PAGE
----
30 & tired: Millennials report high rates of burnout

Lack of a social life may contribute to burn out, experts say

30 & Tired: Millennials report high rates of burnout

ORLANDO, Fla. (Ivanhoe Newswire) – Millennials, the generation born roughly between the years 1981 and 1996, are reporting higher rates of mental and physical exhaustion than other age groups.

In fact, research shows millennials tend to have higher rates of depression than other generations. So, what’s causing the generational burnout and are there ways to help?

They’re tech-savvy, open-minded, political, independent, lazy, and narcissistic. But research shows millennials are also burnt out! Longer work hours, stagnant pay, and increasing debt are just some of the reasons for the burnout.

One report found the average baby boomer had to work 306 hours at minimum wage to pay for four years of college. The average millennial had to work 4,459 hours! And expenses like health care add to the financial stress.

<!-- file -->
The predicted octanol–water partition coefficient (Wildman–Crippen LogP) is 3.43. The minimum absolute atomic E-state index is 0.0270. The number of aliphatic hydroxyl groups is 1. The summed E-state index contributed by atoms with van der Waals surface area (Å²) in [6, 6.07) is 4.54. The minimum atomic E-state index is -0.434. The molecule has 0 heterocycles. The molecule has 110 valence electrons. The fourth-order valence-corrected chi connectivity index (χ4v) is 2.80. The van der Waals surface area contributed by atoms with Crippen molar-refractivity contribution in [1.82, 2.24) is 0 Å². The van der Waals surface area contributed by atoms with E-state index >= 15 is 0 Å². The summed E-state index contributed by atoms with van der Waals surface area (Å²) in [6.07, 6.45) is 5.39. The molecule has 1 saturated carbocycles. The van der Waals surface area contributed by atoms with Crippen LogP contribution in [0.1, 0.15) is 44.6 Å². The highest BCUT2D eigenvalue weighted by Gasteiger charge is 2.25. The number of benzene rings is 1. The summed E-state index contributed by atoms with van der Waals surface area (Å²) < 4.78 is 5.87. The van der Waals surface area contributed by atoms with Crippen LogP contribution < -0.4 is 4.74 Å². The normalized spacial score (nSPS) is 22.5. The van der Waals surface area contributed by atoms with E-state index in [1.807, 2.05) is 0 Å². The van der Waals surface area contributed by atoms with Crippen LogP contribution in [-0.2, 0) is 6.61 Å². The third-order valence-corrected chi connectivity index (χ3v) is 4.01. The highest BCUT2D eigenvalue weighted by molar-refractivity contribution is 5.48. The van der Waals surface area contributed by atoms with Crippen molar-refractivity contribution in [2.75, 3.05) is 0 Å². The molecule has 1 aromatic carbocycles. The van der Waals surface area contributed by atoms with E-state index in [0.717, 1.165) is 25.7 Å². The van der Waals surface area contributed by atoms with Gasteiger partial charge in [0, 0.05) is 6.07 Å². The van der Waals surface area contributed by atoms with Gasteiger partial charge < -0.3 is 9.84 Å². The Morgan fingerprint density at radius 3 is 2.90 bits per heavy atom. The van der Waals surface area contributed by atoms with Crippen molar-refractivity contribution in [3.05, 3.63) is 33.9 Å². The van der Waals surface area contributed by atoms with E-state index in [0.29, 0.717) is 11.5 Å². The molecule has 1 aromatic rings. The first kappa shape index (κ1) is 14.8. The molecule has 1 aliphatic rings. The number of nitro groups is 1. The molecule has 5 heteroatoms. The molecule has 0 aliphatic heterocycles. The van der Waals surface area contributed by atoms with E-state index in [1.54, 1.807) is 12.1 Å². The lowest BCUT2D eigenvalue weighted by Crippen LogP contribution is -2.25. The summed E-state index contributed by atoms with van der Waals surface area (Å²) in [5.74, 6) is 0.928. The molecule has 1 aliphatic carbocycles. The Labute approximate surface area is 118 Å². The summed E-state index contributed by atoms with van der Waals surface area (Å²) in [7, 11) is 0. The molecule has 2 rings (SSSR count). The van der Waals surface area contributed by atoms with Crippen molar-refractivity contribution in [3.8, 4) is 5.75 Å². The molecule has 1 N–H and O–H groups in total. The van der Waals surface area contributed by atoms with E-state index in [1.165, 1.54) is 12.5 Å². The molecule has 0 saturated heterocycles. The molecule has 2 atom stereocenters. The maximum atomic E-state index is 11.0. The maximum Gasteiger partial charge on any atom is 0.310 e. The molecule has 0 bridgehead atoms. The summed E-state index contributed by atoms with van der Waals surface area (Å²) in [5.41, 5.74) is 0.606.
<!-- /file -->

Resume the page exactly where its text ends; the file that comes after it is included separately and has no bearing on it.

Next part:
In 1960, the average annual health insurance cost per person $146. In 2016, it hit $10,345, and that’s a nine-fold increase when adjusted for inflation.

Signs of burnout may include exhaustion, isolation, irritability, frequent illnesses, and mental health problems. If you’re experiencing burnout, try some basic self-care techniques such as eating a healthy, balanced diet, exercising regularly, and getting between seven and nine hours of sleep a night. Activities like yoga and meditation may also be beneficial.

Experts believe the lack of a social life may also contribute to burn out. A survey that polled 1,234 U.S. adults found millennials were more likely to feel lonely than previous generations. Specifically, 30% of millennials said they always or often felt lonely compared to 20% percent of generation X and only 15% of baby boomers.